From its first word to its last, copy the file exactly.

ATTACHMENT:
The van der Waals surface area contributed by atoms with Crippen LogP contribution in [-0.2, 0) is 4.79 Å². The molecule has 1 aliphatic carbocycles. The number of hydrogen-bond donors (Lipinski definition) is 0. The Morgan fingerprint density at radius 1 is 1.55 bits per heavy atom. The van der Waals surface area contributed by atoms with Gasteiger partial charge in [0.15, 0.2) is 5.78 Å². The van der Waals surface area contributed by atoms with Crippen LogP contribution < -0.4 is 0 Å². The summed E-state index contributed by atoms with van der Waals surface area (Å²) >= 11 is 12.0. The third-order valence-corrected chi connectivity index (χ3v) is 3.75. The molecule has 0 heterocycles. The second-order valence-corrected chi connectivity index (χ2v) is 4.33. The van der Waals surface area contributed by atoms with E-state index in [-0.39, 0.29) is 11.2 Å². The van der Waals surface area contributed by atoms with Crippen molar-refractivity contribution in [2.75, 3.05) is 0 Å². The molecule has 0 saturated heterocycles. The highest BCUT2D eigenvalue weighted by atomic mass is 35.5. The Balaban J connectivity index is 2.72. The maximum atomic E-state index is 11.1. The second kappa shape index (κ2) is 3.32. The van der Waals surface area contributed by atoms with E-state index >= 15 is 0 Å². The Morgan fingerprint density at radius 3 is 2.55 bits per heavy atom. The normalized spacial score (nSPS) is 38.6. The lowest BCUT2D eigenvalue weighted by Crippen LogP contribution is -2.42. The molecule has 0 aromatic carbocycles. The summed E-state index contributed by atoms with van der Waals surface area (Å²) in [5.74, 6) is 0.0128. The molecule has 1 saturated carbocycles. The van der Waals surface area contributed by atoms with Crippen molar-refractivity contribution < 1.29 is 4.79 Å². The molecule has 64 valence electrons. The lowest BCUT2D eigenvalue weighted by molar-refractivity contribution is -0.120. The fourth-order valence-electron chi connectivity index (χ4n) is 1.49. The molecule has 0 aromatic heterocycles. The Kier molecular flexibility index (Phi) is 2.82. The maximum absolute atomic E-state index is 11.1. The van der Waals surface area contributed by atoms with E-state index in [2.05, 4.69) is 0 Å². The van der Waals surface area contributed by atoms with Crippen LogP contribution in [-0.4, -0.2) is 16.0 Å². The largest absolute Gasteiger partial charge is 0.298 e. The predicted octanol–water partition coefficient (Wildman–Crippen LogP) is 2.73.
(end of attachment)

The van der Waals surface area contributed by atoms with Crippen LogP contribution in [-0.2, 0) is 4.79 Å². The molecule has 1 aliphatic carbocycles. The number of hydrogen-bond donors (Lipinski definition) is 0. The Morgan fingerprint density at radius 1 is 1.55 bits per heavy atom. The van der Waals surface area contributed by atoms with Gasteiger partial charge in [0.15, 0.2) is 5.78 Å². The van der Waals surface area contributed by atoms with Crippen LogP contribution < -0.4 is 0 Å². The summed E-state index contributed by atoms with van der Waals surface area (Å²) >= 11 is 12.0. The third-order valence-corrected chi connectivity index (χ3v) is 3.75. The molecule has 0 heterocycles. The second-order valence-corrected chi connectivity index (χ2v) is 4.33. The van der Waals surface area contributed by atoms with E-state index in [-0.39, 0.29) is 11.2 Å². The van der Waals surface area contributed by atoms with Crippen molar-refractivity contribution in [2.75, 3.05) is 0 Å². The molecule has 0 saturated heterocycles. The highest BCUT2D eigenvalue weighted by atomic mass is 35.5. The Balaban J connectivity index is 2.72. The maximum atomic E-state index is 11.1. The second kappa shape index (κ2) is 3.32. The van der Waals surface area contributed by atoms with E-state index >= 15 is 0 Å². The Morgan fingerprint density at radius 3 is 2.55 bits per heavy atom. The normalized spacial score (nSPS) is 38.6. The lowest BCUT2D eigenvalue weighted by Crippen LogP contribution is -2.42. The molecule has 0 aromatic carbocycles. The summed E-state index contributed by atoms with van der Waals surface area (Å²) in [5.74, 6) is 0.0128. The molecule has 1 saturated carbocycles. The van der Waals surface area contributed by atoms with Crippen molar-refractivity contribution < 1.29 is 4.79 Å². The molecule has 64 valence electrons. The lowest BCUT2D eigenvalue weighted by molar-refractivity contribution is -0.120. The fourth-order valence-electron chi connectivity index (χ4n) is 1.49. The molecule has 0 aromatic heterocycles. The Kier molecular flexibility index (Phi) is 2.82. The maximum absolute atomic E-state index is 11.1. The van der Waals surface area contributed by atoms with E-state index in [2.05, 4.69) is 0 Å². The van der Waals surface area contributed by atoms with Crippen LogP contribution in [-0.4, -0.2) is 16.0 Å². The largest absolute Gasteiger partial charge is 0.298 e. The predicted octanol–water partition coefficient (Wildman–Crippen LogP) is 2.73.